Saturday, May 7, 2011

Restraint in the face of...parenting a teen with diabetes!

Let me preface this post by saying that I am very proud of me.  I have not had a complete meltdown. I have not screamed, threatened or inflicted bodily harm to anyone or thing.  I have not cried. I have not bounced my head off of the nearest wall. I have quietly resigned myself to the fact that the next A1c will in no way look as good as the last one and worked hard on continuing to breathe.

The Easter holidays brings great things--in that I get to have all of my guys together under one roof.  It also brings a few days of me not having to test because my sons head back to spend time with their father.  That should be a nice vacation for me but as I have said time and time again, its a period of quiet stress. I know that diabetes care is not the same when Mom is not around. I know that reminder text messages are often ignored. I know that testing is something to be done when bored and not when required.

Having all of this knowledge and not wanting to ruin my son's time away is the reason why I waited a few days after his safe return before I turned on his meter.  I could feel my blood pressure rise as I looked at few tests, some really high readings, and then some good ones to soothe me slightly.  I calmly asked what happened to some of the readings.  There were readings at 4am but they were because he was still up and then there were no readings for eight to twelve hours while he slept.  I won't even touch on the "where was the adult who should be overseeing the care?".  I simply asked what was going on?

"I know I tested more than that.  I tested a lot Mom really! Those readings must have been on the other meter. The one at Dad's"

"Would that be the green meter?"

"Yeah, that one!"

"The one that you told me yesterday was dead, had no battery and no strips? Is that the meter that you were using when you didn't test on this meter?"

There was no comment. He swore that there had to be more testing. I just left the room with the reminder that that was not the way to maintain a great A1c.

This was last week and I have not brought it up since.  I have been checking his meter from school.  I have been pleased to see him carry his new AccuChek Mobile when we were rushing off to check on the cabin.  He is making some progress but there is such a long way to go (like the difference between "carrying the meter" and actually using it).

Last night, after I checked him and got a slightly high reading, I corrected and decided to check his pump.  I hadn't seen him get insulin from the fridge to fill his pump in a bit.  I also don't remember a site change happening this week.  The last site change I remembered was when he came back from his father's--after leaving the site in for a week, after the previous one week old site named "Timmy".  I was sure I would see that he had missed a site change...again.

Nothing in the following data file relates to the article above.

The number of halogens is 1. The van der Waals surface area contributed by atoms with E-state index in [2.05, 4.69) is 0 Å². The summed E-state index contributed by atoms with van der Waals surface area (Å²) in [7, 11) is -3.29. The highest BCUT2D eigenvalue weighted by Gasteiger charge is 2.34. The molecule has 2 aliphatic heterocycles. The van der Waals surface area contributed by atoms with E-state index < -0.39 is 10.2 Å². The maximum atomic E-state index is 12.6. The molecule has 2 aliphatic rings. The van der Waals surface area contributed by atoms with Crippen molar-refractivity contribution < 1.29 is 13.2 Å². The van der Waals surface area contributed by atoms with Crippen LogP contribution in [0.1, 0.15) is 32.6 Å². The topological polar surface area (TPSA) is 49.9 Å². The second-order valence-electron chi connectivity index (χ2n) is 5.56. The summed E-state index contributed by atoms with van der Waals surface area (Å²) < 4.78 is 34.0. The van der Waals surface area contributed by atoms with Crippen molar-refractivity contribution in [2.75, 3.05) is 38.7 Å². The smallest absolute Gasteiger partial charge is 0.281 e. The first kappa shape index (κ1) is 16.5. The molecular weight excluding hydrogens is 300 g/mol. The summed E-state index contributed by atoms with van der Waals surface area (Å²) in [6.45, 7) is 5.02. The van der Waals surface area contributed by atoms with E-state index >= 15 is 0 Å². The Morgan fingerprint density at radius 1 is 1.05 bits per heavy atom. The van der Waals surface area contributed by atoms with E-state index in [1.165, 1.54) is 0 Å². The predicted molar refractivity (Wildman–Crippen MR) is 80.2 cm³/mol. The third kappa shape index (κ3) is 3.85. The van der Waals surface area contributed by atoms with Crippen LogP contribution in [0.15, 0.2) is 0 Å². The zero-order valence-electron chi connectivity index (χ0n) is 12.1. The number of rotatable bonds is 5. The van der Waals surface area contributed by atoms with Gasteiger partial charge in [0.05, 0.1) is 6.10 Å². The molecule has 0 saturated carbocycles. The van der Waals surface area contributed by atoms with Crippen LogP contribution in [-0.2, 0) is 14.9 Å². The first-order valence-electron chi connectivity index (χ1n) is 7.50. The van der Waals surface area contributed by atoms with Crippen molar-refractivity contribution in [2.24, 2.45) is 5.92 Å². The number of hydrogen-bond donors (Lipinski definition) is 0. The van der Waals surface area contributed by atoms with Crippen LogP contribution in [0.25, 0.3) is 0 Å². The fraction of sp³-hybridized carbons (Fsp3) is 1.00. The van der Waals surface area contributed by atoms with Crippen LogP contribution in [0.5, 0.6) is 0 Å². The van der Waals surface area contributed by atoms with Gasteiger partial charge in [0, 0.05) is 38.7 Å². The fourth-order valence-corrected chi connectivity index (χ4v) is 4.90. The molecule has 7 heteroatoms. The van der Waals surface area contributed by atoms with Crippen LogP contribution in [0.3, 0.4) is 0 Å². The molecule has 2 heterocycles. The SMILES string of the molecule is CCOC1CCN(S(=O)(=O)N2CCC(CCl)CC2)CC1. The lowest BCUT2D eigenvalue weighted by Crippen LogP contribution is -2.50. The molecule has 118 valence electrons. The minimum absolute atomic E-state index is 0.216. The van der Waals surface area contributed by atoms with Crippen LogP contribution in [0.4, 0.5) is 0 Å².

I scrolled through the alarm history and sure change reminder: May 5th.  Crap! When will this kid learn???!!!??? Breathe, go to bed.  Deal with him in the morning.  I went to bed with visions of taking over his care and doing all of his sites in his butt where he has refused to ever inject or insert.  I wanted to do something to kick him into remembering. I really wanted that pump with the electrodes that worked like a cattle prod whenever its alarms went off.

I had asked people to build one for years.  My son completely ignores all alarms on his pump.  I am not sure why I bother to set them. For my own peace of mind I guess because he ignores them. Its now time to wake him up and remind him about the site change.  He will tell me he will do it after breakfast. I will threaten to insert it in his tush.  He will tell me that he will put it in his leg right after he is done eating. He probably will get it done because his cartridge is getting low.  Then again, he has been known to change a cartridge and leave a site.  He will tell me that he hasn't changed this site (insert the latest name here) because this site is working so well. I will remind him that he was high last night.  He will come up with an excuse like the fact we had pizza for supper. I will remind him that it was homemade and he doesn't have issues with my pizza.  He will mutter and shuffle off to his room. 
Oh the joys of teens and diabetes care.  I remember when I dealt with all of this stuff myself.  I forgot things but I knew that they were done as well. Letting him fly and fall is a lot more frustrating.  The joys of being a mother of a teen with diabetes...Happy Mother's Day all!!


  1. I am hyperventilating reading this - haha!!! I cannot even imagine, but am no fool...I know I will be facing the same issues with Joe. Thank you for sharing so openly and candidly. And...I would love a freakin' "TAZER" or some "STUN-LIKE" option on their damn pumps. xoxo

    Happy Mother's Day to you!!!!

  2. Sigh...Gail isn't even a teen yet- she's only 9 years old and we're already facing all of this. Thankfully WE still change her infusion set, although I miss the Cozmo with the alarm telling us when to change the site. Apparently Gail has decided that she doesn't have diabetes at school, we've talked to the teacher who is supposed to remind her to test (she IS only 9 after all) and that is hit and miss.
    thanks for reminding us we're not alone- and for for-warning us of what is still to come (lol)